• The system bus 23 can be any of several types of bus structures including a memory bus or memory controller, a peripheral bus, and a local bus using any of a variety of bus architectures. The system memory can also be referred to as simply the memory, and, in some embodiments, includes read-only memory (ROM) 24 and random-access memory (RAM) 25. A basic input/output system (BIOS) program 26, containing the basic routines that help to transfer information between elements within the computer 20, such as during start-up, may be stored in ROM 24. The computer 20 further includes a hard disk drive 27 for reading from and writing to a hard disk, not shown, a magnetic disk drive 28 for reading from or writing to a removable magnetic disk 29, and an optical disk drive 30 for reading from or writing to a removable optical disk 31 such as a CD ROM or other optical media.
  • The hard disk drive 27, magnetic disk drive 28, and optical disk drive 30 couple with a hard disk drive interface 32, a magnetic disk drive interface 33, and an optical disk drive interface 34, respectively. The drives and their associated computer-readable media provide non volatile storage of computer-readable instructions, data structures, program modules and other data for the computer 20. It should be appreciated by those skilled in the art that any type of computer-readable media which can store data that is accessible by a computer, such as magnetic cassettes, flash memory cards, digital video disks, Bernoulli cartridges, random access memories (RAMs), read only memories (RON[s), redundant arrays of independent disks (e.g., RAID storage devices) and the like, can be used in the exemplary operating environment.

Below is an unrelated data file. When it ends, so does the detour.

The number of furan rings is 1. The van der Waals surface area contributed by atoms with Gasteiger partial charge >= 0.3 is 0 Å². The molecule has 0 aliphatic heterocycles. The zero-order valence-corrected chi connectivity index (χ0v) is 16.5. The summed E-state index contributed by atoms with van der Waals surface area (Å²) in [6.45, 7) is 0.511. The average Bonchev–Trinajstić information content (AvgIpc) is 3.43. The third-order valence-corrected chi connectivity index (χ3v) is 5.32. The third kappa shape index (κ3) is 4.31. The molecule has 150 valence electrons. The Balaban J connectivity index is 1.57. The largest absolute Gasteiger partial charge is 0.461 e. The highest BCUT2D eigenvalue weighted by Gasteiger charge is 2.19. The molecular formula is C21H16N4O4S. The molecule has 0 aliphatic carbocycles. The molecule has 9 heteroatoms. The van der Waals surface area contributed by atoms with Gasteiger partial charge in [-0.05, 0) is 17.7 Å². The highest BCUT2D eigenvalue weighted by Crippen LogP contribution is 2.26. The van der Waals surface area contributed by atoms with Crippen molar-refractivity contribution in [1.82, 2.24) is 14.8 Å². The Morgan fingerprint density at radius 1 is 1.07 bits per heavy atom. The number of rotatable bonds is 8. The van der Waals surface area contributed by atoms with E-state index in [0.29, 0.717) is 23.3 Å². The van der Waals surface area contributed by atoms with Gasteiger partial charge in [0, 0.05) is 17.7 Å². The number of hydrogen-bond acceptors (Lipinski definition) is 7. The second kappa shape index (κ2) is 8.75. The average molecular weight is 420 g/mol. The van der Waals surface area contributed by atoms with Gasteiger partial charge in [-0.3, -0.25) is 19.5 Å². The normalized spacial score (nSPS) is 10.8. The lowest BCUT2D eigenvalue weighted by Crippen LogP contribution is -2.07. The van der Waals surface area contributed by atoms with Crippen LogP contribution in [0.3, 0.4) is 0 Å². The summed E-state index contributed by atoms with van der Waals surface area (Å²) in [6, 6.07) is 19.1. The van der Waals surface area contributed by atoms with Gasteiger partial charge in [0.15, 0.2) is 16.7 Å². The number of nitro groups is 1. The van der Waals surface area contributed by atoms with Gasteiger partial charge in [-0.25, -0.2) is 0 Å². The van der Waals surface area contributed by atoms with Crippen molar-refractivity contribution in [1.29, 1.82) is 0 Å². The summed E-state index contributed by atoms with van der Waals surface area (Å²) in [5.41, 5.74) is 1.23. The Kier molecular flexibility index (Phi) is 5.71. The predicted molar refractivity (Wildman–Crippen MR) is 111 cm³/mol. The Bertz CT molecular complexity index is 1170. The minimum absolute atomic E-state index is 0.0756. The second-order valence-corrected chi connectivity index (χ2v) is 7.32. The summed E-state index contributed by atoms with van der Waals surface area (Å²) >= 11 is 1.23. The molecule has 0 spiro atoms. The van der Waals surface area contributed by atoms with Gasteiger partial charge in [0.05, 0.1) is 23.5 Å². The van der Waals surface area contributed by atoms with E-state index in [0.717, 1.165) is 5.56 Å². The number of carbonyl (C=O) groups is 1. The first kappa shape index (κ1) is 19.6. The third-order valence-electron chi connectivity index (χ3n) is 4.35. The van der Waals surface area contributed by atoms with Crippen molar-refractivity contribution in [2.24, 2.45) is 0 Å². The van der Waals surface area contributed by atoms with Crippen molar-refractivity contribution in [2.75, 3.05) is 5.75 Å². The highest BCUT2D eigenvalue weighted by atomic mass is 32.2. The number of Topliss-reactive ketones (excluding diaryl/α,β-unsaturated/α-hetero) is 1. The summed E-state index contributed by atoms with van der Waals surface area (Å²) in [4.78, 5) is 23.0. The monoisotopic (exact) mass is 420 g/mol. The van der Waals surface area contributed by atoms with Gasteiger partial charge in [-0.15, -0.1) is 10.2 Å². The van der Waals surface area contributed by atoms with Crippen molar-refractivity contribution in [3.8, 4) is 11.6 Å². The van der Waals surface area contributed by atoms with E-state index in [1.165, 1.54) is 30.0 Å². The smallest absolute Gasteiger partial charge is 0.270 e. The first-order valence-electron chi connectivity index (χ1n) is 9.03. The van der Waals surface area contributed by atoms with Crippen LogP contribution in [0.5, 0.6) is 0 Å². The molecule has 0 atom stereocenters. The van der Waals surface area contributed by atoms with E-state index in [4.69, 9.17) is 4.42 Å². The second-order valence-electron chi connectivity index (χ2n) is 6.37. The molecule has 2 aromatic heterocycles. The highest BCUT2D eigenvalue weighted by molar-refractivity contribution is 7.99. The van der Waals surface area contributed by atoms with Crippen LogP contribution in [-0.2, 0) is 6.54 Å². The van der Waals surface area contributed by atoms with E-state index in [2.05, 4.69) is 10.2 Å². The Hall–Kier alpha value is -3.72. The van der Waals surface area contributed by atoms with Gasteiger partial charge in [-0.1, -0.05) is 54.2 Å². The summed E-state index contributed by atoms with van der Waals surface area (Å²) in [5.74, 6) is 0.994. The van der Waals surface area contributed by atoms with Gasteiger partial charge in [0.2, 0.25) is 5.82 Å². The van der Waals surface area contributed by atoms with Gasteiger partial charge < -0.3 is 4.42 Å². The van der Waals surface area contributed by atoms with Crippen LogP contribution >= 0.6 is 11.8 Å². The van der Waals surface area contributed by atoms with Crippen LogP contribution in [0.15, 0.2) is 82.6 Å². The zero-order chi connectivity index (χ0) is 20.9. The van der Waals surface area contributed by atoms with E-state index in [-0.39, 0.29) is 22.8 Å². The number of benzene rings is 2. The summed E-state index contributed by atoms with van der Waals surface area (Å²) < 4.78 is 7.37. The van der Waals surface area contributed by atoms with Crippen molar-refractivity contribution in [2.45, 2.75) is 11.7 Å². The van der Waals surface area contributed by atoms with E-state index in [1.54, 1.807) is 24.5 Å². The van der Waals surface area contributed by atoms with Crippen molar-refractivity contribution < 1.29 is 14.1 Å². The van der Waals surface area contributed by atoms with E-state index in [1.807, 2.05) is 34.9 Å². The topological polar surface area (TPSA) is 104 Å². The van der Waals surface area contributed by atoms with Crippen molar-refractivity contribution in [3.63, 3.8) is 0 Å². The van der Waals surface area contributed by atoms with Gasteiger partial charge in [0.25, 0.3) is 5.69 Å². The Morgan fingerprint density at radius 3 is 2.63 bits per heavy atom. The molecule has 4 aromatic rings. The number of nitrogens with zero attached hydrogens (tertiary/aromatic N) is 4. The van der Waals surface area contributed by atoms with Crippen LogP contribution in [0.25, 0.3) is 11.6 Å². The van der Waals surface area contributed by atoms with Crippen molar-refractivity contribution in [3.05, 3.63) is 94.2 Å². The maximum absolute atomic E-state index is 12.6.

• A plurality of program modules can be stored on the hard disk, magnetic disk 29, optical disk 31, ROM 24, or RAM 25, including an operating system 35, one or more application programs 36, other program modules 37, and program data 38. A plug in containing a security transmission engine for the present invention can be resident on any one or number of these computer-readable media.